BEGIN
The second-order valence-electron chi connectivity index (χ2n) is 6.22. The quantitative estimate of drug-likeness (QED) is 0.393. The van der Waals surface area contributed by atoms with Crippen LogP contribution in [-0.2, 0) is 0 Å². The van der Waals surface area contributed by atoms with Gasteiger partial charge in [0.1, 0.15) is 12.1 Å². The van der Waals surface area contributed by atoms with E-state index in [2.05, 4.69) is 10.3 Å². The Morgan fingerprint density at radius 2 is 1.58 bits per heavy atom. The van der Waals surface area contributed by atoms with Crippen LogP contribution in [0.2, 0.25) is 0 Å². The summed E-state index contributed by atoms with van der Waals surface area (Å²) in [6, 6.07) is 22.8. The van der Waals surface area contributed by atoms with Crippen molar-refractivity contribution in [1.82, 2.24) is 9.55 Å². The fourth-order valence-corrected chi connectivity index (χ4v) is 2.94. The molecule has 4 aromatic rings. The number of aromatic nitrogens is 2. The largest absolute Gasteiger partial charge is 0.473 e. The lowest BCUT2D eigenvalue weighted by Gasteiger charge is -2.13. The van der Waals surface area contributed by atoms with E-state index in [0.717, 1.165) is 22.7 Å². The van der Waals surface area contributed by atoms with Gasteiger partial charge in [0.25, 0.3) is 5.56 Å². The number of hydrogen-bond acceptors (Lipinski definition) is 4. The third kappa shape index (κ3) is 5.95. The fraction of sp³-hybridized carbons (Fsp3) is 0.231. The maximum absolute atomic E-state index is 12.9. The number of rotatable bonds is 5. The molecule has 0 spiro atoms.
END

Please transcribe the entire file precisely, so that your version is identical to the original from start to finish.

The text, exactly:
The second-order valence-electron chi connectivity index (χ2n) is 6.22. The quantitative estimate of drug-likeness (QED) is 0.393. The van der Waals surface area contributed by atoms with Crippen LogP contribution in [-0.2, 0) is 0 Å². The van der Waals surface area contributed by atoms with Gasteiger partial charge in [0.1, 0.15) is 12.1 Å². The van der Waals surface area contributed by atoms with E-state index in [2.05, 4.69) is 10.3 Å². The Morgan fingerprint density at radius 2 is 1.58 bits per heavy atom. The van der Waals surface area contributed by atoms with Crippen LogP contribution in [0.2, 0.25) is 0 Å². The summed E-state index contributed by atoms with van der Waals surface area (Å²) in [6, 6.07) is 22.8. The van der Waals surface area contributed by atoms with Crippen molar-refractivity contribution in [1.82, 2.24) is 9.55 Å². The fourth-order valence-corrected chi connectivity index (χ4v) is 2.94. The molecule has 4 aromatic rings. The number of aromatic nitrogens is 2. The largest absolute Gasteiger partial charge is 0.473 e. The lowest BCUT2D eigenvalue weighted by Gasteiger charge is -2.13. The van der Waals surface area contributed by atoms with E-state index in [0.717, 1.165) is 22.7 Å². The van der Waals surface area contributed by atoms with Gasteiger partial charge in [0.25, 0.3) is 5.56 Å². The number of hydrogen-bond acceptors (Lipinski definition) is 4. The third kappa shape index (κ3) is 5.95. The fraction of sp³-hybridized carbons (Fsp3) is 0.231. The maximum absolute atomic E-state index is 12.9. The number of rotatable bonds is 5. The molecule has 0 spiro atoms.